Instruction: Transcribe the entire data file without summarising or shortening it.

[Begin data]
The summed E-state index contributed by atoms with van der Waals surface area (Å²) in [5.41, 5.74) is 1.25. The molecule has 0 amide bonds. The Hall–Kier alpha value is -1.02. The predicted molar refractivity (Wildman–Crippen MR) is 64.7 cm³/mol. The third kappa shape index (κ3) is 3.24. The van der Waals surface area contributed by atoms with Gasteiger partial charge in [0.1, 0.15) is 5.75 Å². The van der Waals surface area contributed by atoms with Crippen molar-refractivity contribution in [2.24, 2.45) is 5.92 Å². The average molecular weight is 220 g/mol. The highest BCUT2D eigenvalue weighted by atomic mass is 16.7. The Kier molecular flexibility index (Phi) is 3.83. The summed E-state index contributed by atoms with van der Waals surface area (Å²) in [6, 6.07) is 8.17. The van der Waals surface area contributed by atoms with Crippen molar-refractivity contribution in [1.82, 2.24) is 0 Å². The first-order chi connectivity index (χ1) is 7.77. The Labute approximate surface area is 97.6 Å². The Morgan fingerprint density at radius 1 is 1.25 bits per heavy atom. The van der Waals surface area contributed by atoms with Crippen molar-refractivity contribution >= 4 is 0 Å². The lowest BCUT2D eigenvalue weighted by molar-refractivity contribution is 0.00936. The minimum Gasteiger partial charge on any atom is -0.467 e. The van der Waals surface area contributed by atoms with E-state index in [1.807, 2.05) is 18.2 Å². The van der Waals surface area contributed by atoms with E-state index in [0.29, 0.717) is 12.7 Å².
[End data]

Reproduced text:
The summed E-state index contributed by atoms with van der Waals surface area (Å²) in [5.41, 5.74) is 1.25. The molecule has 0 amide bonds. The Hall–Kier alpha value is -1.02. The predicted molar refractivity (Wildman–Crippen MR) is 64.7 cm³/mol. The third kappa shape index (κ3) is 3.24. The van der Waals surface area contributed by atoms with Gasteiger partial charge in [0.1, 0.15) is 5.75 Å². The van der Waals surface area contributed by atoms with Crippen molar-refractivity contribution in [2.24, 2.45) is 5.92 Å². The average molecular weight is 220 g/mol. The highest BCUT2D eigenvalue weighted by atomic mass is 16.7. The Kier molecular flexibility index (Phi) is 3.83. The summed E-state index contributed by atoms with van der Waals surface area (Å²) in [6, 6.07) is 8.17. The van der Waals surface area contributed by atoms with Crippen molar-refractivity contribution in [1.82, 2.24) is 0 Å². The first-order chi connectivity index (χ1) is 7.77. The Labute approximate surface area is 97.6 Å². The Morgan fingerprint density at radius 1 is 1.25 bits per heavy atom. The van der Waals surface area contributed by atoms with Crippen molar-refractivity contribution >= 4 is 0 Å². The lowest BCUT2D eigenvalue weighted by molar-refractivity contribution is 0.00936. The minimum Gasteiger partial charge on any atom is -0.467 e. The van der Waals surface area contributed by atoms with E-state index in [1.807, 2.05) is 18.2 Å². The van der Waals surface area contributed by atoms with E-state index in [0.29, 0.717) is 12.7 Å².